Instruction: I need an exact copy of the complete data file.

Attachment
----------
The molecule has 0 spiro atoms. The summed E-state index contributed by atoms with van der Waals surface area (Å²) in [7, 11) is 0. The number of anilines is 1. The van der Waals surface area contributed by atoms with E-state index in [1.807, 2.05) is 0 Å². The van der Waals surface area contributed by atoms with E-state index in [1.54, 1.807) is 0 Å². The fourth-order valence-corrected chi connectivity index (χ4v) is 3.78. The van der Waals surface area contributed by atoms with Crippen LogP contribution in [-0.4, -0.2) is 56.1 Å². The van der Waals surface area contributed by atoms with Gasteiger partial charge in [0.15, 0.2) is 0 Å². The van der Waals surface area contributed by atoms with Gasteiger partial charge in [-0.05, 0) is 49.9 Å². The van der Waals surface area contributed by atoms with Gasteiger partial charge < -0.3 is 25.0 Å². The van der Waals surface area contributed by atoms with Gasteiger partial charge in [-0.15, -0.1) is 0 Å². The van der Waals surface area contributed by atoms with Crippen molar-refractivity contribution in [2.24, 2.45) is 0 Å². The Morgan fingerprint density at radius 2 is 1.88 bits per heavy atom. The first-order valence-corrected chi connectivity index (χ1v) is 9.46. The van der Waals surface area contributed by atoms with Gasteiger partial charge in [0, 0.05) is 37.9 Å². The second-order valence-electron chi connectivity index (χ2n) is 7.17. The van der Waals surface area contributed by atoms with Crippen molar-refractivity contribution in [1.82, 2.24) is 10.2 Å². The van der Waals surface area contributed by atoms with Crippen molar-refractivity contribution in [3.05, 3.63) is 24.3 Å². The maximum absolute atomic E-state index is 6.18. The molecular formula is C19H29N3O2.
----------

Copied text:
The molecule has 0 spiro atoms. The summed E-state index contributed by atoms with van der Waals surface area (Å²) in [7, 11) is 0. The number of anilines is 1. The van der Waals surface area contributed by atoms with E-state index in [1.807, 2.05) is 0 Å². The van der Waals surface area contributed by atoms with E-state index in [1.54, 1.807) is 0 Å². The fourth-order valence-corrected chi connectivity index (χ4v) is 3.78. The van der Waals surface area contributed by atoms with Crippen LogP contribution in [-0.4, -0.2) is 56.1 Å². The van der Waals surface area contributed by atoms with Gasteiger partial charge in [0.15, 0.2) is 0 Å². The van der Waals surface area contributed by atoms with Gasteiger partial charge in [-0.05, 0) is 49.9 Å². The van der Waals surface area contributed by atoms with Gasteiger partial charge < -0.3 is 25.0 Å². The van der Waals surface area contributed by atoms with Gasteiger partial charge in [-0.15, -0.1) is 0 Å². The van der Waals surface area contributed by atoms with Crippen molar-refractivity contribution in [2.24, 2.45) is 0 Å². The Morgan fingerprint density at radius 2 is 1.88 bits per heavy atom. The first-order valence-corrected chi connectivity index (χ1v) is 9.46. The van der Waals surface area contributed by atoms with Gasteiger partial charge in [0, 0.05) is 37.9 Å². The second-order valence-electron chi connectivity index (χ2n) is 7.17. The van der Waals surface area contributed by atoms with Crippen molar-refractivity contribution in [1.82, 2.24) is 10.2 Å². The van der Waals surface area contributed by atoms with Crippen molar-refractivity contribution in [3.05, 3.63) is 24.3 Å². The maximum absolute atomic E-state index is 6.18. The molecular formula is C19H29N3O2.